Major Scales Memorization?

Discussion in 'Trumpet Discussion' started by bhavjain, Sep 6, 2014.

  1. gmonady

    gmonady Utimate User

    Jan 28, 2011
    Dayton, Ohio
    The Cincinnati Reds had such a sucky season, they don't count as being in the majors, so there is one less in the Majors to count.
  2. Peter McNeill

    Peter McNeill Utimate User

    Jan 30, 2009
    Melbourne Australia
    I just use scales as a start-up for my daily routine. Usually start with the Circle of 5ths.
    I run through:
    Major scales
    Minor Scales
    Pentatonic Scales and Arpeggios
    Chromatic runs

    You can have some fun, by mixing it up like.
    1, 121, 12321, 1234321, 123454321, 123456543231, etc.
    Then start missing the 3rd... 1, 121, 12-21, 12-4-21, 12-454-21, etc.. Miss 3rd and 5th etc
    Just have fun. Your fingering will get faster as you get used to the sequences. and it really is an essential for good improvisation.

    Put aside 10 to 15 minutes for scales. It is repetition, and getting the ear and brain in co-ordination.
  3. Peter McNeill

    Peter McNeill Utimate User

    Jan 30, 2009
    Melbourne Australia
    This may be helpful..

    If you practice scales in the Circle of 5ths, or circle of 4ths, then it all makes sense, and does not matter. Guitarists learn this formula early, brass players don't really get taught this, but it works.
    (Sorry I cannot get the Circle of 4ths and 5ths to save correctly - the blanks keep disappearing...Check it out on Wiki)

    If you want to play in concert, just start up a tone, and follow the formula above... It works for all transposing instruments, just start at the correct point, and you will be in tune with the Concert instruments.
  4. Peter McNeill

    Peter McNeill Utimate User

    Jan 30, 2009
    Melbourne Australia
    I forgot to add an observation - helpful memory hint...

    If you follow the circle of 5ths/4th (just clockwise or anti-clockwise), then the last 4 notes of the scale played, becomes the first four notes to the next progression. If makes it easier to follow the sequence.

    The last four are added with a Raised 7th.
    G Major
    D Major
    A Major
    Sidekick likes this.
  5. Vulgano Brother

    Vulgano Brother Moderator Staff Member

    Mar 23, 2006
    Parts Unknown
    Yup. The best way to learn scales is to play them over and over and over and over again until you don't need the music anymore.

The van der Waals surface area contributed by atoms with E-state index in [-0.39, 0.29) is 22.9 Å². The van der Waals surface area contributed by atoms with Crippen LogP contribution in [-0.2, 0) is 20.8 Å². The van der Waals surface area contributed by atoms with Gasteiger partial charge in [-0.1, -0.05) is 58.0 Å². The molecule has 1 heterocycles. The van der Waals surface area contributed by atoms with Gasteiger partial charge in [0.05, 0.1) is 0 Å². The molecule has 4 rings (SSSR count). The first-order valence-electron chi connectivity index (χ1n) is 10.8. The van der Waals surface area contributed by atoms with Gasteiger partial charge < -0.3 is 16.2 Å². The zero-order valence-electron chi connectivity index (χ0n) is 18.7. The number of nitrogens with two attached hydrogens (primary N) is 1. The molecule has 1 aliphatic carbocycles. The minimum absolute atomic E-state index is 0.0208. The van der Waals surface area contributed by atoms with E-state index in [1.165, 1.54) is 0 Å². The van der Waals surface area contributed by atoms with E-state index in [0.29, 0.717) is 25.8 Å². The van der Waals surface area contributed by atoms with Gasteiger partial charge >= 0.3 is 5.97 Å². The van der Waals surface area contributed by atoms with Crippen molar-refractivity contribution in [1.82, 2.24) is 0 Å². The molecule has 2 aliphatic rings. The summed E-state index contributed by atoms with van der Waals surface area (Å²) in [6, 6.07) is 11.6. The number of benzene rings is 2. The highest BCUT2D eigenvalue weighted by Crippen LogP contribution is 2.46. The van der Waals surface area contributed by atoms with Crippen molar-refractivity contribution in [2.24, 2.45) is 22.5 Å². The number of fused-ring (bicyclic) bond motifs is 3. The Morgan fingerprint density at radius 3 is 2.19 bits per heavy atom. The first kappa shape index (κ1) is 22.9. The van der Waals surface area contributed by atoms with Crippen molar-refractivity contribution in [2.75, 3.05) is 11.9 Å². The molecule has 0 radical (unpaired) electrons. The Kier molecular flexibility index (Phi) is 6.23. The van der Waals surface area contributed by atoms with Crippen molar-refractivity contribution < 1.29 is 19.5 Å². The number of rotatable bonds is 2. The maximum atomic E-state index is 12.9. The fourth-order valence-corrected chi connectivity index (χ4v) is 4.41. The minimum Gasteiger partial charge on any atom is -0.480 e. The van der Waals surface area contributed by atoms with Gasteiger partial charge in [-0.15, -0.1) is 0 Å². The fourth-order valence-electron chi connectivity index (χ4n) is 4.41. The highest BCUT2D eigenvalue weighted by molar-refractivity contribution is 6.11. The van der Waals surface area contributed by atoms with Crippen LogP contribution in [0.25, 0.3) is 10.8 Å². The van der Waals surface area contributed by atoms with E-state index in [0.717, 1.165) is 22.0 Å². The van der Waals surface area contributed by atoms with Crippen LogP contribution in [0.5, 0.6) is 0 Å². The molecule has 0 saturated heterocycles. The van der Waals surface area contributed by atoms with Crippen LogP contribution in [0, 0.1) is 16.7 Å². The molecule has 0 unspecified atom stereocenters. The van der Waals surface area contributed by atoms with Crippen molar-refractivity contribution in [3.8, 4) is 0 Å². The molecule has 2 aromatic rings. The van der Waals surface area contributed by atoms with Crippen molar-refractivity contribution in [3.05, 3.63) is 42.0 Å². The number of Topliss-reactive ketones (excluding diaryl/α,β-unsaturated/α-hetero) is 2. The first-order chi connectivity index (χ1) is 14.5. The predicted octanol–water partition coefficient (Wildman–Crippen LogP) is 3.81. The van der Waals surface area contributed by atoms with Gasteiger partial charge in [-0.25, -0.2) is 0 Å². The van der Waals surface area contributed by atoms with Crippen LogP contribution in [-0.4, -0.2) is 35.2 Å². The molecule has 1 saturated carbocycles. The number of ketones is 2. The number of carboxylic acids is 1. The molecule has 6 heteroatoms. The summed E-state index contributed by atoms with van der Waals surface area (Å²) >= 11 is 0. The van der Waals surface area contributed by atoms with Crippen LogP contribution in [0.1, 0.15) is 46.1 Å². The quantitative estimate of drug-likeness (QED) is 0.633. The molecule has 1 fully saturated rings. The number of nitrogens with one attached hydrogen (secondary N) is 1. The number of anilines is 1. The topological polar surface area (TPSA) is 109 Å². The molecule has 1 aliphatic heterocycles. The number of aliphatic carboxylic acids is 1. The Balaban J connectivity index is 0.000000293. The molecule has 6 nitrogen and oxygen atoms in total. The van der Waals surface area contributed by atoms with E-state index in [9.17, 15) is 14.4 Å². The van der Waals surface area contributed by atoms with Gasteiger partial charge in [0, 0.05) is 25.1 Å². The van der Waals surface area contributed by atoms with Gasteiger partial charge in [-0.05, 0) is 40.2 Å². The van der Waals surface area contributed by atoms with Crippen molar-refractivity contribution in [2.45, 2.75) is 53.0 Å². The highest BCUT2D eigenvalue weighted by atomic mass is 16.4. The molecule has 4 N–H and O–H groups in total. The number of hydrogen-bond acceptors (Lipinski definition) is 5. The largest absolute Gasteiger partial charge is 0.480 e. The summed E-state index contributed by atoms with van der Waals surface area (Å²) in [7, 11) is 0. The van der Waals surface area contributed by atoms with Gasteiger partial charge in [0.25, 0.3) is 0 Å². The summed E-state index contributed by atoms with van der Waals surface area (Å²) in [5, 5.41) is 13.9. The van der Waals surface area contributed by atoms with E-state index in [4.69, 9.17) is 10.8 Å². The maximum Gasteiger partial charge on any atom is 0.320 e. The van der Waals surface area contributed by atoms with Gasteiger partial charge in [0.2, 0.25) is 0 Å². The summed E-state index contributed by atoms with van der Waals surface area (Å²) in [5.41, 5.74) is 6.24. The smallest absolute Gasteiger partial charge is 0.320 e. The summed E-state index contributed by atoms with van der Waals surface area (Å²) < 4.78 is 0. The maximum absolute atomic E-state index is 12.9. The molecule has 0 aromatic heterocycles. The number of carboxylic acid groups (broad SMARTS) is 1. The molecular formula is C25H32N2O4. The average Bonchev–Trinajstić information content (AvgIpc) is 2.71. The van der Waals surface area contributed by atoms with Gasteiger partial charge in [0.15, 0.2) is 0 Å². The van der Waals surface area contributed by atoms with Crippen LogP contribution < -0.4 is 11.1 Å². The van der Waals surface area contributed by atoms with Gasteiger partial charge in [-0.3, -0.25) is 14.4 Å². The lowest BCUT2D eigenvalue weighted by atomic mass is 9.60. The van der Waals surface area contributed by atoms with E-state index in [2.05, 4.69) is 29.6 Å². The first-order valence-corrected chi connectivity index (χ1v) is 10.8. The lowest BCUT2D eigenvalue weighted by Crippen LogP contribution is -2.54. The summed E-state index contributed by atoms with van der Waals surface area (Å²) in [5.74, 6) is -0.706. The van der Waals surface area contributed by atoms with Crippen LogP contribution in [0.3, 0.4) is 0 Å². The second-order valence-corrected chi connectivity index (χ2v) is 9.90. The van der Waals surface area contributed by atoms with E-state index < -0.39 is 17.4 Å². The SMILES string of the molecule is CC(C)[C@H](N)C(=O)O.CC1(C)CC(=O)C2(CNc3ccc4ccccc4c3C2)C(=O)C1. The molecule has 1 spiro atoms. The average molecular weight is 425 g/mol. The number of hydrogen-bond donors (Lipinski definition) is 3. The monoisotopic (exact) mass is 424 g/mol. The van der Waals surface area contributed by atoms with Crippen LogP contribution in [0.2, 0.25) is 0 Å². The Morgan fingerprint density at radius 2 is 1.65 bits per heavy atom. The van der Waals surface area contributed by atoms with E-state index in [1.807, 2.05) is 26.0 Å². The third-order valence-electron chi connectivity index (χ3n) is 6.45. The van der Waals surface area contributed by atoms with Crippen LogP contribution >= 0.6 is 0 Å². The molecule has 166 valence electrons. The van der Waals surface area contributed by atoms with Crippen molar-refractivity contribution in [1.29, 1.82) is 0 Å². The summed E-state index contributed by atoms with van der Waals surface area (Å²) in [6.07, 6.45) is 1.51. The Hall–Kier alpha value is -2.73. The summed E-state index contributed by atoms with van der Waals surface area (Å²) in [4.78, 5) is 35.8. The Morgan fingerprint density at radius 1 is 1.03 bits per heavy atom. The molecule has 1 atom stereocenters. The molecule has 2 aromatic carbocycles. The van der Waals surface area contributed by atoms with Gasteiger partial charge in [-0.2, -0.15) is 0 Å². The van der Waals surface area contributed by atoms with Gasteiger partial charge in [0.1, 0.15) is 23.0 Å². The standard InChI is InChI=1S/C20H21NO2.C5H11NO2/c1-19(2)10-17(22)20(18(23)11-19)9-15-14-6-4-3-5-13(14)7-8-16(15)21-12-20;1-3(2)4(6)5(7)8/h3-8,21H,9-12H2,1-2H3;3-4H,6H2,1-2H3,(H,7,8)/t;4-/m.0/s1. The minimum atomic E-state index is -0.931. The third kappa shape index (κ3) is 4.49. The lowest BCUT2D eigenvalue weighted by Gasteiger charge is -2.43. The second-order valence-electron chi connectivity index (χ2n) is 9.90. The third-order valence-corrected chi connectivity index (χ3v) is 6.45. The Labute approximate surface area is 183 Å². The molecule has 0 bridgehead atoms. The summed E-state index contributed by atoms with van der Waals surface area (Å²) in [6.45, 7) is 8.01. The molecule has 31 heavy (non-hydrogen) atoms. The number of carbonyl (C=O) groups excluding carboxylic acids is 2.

6. Ed Lee

    Ed Lee Utimate User

    Aug 16, 2009
    Jackson NC
    Maybe I don't know what I'm doing, but I read out the transposition of the concert key signature and sharpen or flatten all the notes called for, and do likewise when the composer interjects another or naturalizes it. It's just a mechanical process for me. Of course, if it is pre-transposed music for my instrument, it saves me some effort. Otherwise, it is my regimen of practicing a chromatic scale that allows me to play the correct notes where they are supposed to be, with C pitched music a step/whole tone higher with my Bb trumpet.

    Yup C music is C C# D Eb E F F# G Ab A Bb B
    Bb music is D Eb E F F# G Ab A Bb B C C#
  7. Peter McNeill

    Peter McNeill Utimate User

    Jan 30, 2009
    Melbourne Australia
    The point I was making, by use of the Circle of 4ths and fifths, is that you can use it to move around your scales with all the other different Keyed instruments. You just pick your starting point and then go... If played with concert, then just use the starting point stated for the Concert Key, and for Bb trumpet raise a tone to pick the starting point.

    Very useful exercise for Bands or groups to learn to listen to each other when playing the scales.

    Concert, Bb, Eb, F, G - it does not matter. Just play around the circle, and it all falls into place for the other instruments in the Band. A simple way to learn scales, and play relative to other instruments.
  8. bhavjain

    bhavjain New Friend

    Jun 7, 2014
    Thanks for the tremendous advice!
  9. kehaulani

    kehaulani Fortissimo User

    May 14, 2011
    Hawaian homey
    Who's the "you" in that statement?
  10. Sethoflagos

    Sethoflagos Utimate User

    Aug 7, 2013
    Lagos, Nigeria
    I very much agree with this and offer a case in point I've just run into.

    I decided to end my practice today by just running through an old hymnbook for half an hour, transposing as per normal up a tone from the organ score. Obviously, I look at the key signature first, but I purposely close my mind to what the actual key is and just play the written intervals, letting ear, muscle memory and other subconcious processes take care of the fine details.

    I got through about a dozen without incident, but tripped up at one point on "The Royal Banners Forward Go" (to the tune Vexilla Regis). It's an old plainsong melody in a very irregular metre, so plenty of room for excuses. But the interesting bit is the key.

    The concert pitch melody is F# aeolian mode so what key are you playing in when you transpose up one? Well it's G# isn't it? Are the G# modal scales on anybody's list? Probably not.

    And I suggest if you ran into this live, and started worrying about how many accidentals there were in the various modes of G#, you'd not get through the first bar. And even if you did, you'd be floored by any key change - there just isn't time to work this stuff out consciously.

    But if you've put in enough hours on B major for your fingers to recognise the patterns without you having to thinking about them, you should cope okay. And yes, it was an A# that caught me out so I'll have to schedule a bit of time for B, F# and C# scales. :-)

Share This Page